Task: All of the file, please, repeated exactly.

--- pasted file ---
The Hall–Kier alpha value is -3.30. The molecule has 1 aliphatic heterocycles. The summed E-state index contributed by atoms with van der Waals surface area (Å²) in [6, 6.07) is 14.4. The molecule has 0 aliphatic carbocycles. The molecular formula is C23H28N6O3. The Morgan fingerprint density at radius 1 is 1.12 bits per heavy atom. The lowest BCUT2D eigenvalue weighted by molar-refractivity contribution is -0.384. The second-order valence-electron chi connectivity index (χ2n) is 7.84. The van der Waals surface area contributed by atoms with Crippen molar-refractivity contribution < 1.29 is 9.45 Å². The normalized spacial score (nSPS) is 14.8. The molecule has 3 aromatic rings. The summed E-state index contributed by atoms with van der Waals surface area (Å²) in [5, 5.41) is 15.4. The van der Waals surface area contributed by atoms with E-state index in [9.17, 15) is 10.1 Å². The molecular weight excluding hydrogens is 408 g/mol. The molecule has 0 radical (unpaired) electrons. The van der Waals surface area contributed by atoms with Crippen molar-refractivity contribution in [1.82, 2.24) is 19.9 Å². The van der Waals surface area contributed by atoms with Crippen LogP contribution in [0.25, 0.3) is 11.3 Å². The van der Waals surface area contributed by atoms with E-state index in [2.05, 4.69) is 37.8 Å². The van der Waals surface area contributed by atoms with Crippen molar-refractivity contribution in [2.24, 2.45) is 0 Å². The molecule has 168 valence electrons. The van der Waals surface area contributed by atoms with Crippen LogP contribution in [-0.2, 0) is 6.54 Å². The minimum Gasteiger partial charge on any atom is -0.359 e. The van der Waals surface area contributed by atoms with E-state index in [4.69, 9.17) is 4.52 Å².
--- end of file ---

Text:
The Hall–Kier alpha value is -3.30. The molecule has 1 aliphatic heterocycles. The summed E-state index contributed by atoms with van der Waals surface area (Å²) in [6, 6.07) is 14.4. The molecule has 0 aliphatic carbocycles. The molecular formula is C23H28N6O3. The Morgan fingerprint density at radius 1 is 1.12 bits per heavy atom. The lowest BCUT2D eigenvalue weighted by molar-refractivity contribution is -0.384. The second-order valence-electron chi connectivity index (χ2n) is 7.84. The van der Waals surface area contributed by atoms with Crippen molar-refractivity contribution < 1.29 is 9.45 Å². The normalized spacial score (nSPS) is 14.8. The molecule has 3 aromatic rings. The summed E-state index contributed by atoms with van der Waals surface area (Å²) in [5, 5.41) is 15.4. The van der Waals surface area contributed by atoms with E-state index in [9.17, 15) is 10.1 Å². The molecular weight excluding hydrogens is 408 g/mol. The molecule has 0 radical (unpaired) electrons. The van der Waals surface area contributed by atoms with Crippen molar-refractivity contribution in [1.82, 2.24) is 19.9 Å². The van der Waals surface area contributed by atoms with Crippen LogP contribution in [0.25, 0.3) is 11.3 Å². The van der Waals surface area contributed by atoms with E-state index in [2.05, 4.69) is 37.8 Å². The van der Waals surface area contributed by atoms with Crippen molar-refractivity contribution in [2.24, 2.45) is 0 Å². The molecule has 168 valence electrons. The van der Waals surface area contributed by atoms with Crippen LogP contribution in [-0.2, 0) is 6.54 Å². The minimum Gasteiger partial charge on any atom is -0.359 e. The van der Waals surface area contributed by atoms with E-state index in [4.69, 9.17) is 4.52 Å².